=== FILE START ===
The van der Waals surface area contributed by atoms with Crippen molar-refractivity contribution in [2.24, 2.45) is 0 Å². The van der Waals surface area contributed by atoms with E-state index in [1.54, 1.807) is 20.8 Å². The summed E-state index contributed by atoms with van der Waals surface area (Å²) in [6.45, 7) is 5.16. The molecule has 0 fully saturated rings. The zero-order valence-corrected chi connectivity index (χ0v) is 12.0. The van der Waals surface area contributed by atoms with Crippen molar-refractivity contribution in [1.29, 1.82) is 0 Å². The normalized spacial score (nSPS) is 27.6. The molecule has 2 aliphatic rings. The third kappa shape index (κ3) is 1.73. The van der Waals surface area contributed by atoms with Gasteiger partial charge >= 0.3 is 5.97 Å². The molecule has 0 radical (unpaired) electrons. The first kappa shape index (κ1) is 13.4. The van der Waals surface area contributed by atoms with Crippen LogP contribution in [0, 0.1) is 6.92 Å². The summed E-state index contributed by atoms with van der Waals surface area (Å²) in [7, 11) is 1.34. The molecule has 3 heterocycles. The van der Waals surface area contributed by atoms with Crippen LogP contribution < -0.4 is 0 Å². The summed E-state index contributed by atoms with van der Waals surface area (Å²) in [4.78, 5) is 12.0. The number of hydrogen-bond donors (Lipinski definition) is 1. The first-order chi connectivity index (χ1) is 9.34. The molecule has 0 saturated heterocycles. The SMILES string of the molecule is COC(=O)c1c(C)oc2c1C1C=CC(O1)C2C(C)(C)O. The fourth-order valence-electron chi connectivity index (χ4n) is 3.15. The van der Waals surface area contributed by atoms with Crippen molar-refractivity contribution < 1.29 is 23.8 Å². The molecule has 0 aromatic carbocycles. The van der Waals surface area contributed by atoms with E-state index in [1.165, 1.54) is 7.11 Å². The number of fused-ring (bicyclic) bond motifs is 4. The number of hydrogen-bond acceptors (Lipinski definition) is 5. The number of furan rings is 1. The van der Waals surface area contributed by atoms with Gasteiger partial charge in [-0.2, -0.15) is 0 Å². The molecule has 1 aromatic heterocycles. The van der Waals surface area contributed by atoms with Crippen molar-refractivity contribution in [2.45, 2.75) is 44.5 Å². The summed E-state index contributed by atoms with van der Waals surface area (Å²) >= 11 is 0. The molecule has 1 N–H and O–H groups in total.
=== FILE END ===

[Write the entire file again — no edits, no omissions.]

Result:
The van der Waals surface area contributed by atoms with Crippen molar-refractivity contribution in [2.24, 2.45) is 0 Å². The van der Waals surface area contributed by atoms with E-state index in [1.54, 1.807) is 20.8 Å². The summed E-state index contributed by atoms with van der Waals surface area (Å²) in [6.45, 7) is 5.16. The molecule has 0 fully saturated rings. The zero-order valence-corrected chi connectivity index (χ0v) is 12.0. The van der Waals surface area contributed by atoms with Crippen molar-refractivity contribution in [1.29, 1.82) is 0 Å². The normalized spacial score (nSPS) is 27.6. The molecule has 2 aliphatic rings. The third kappa shape index (κ3) is 1.73. The van der Waals surface area contributed by atoms with Gasteiger partial charge >= 0.3 is 5.97 Å². The molecule has 0 radical (unpaired) electrons. The first kappa shape index (κ1) is 13.4. The van der Waals surface area contributed by atoms with Crippen LogP contribution in [0, 0.1) is 6.92 Å². The summed E-state index contributed by atoms with van der Waals surface area (Å²) in [7, 11) is 1.34. The molecule has 3 heterocycles. The van der Waals surface area contributed by atoms with Crippen LogP contribution < -0.4 is 0 Å². The summed E-state index contributed by atoms with van der Waals surface area (Å²) in [4.78, 5) is 12.0. The number of hydrogen-bond donors (Lipinski definition) is 1. The first-order chi connectivity index (χ1) is 9.34. The molecule has 0 saturated heterocycles. The SMILES string of the molecule is COC(=O)c1c(C)oc2c1C1C=CC(O1)C2C(C)(C)O. The fourth-order valence-electron chi connectivity index (χ4n) is 3.15. The van der Waals surface area contributed by atoms with Crippen molar-refractivity contribution < 1.29 is 23.8 Å². The molecule has 0 aromatic carbocycles. The van der Waals surface area contributed by atoms with E-state index in [1.165, 1.54) is 7.11 Å². The number of fused-ring (bicyclic) bond motifs is 4. The number of hydrogen-bond acceptors (Lipinski definition) is 5. The number of furan rings is 1. The van der Waals surface area contributed by atoms with Gasteiger partial charge in [-0.2, -0.15) is 0 Å². The molecule has 1 aromatic heterocycles. The van der Waals surface area contributed by atoms with Crippen molar-refractivity contribution in [2.45, 2.75) is 44.5 Å². The summed E-state index contributed by atoms with van der Waals surface area (Å²) >= 11 is 0. The molecule has 1 N–H and O–H groups in total.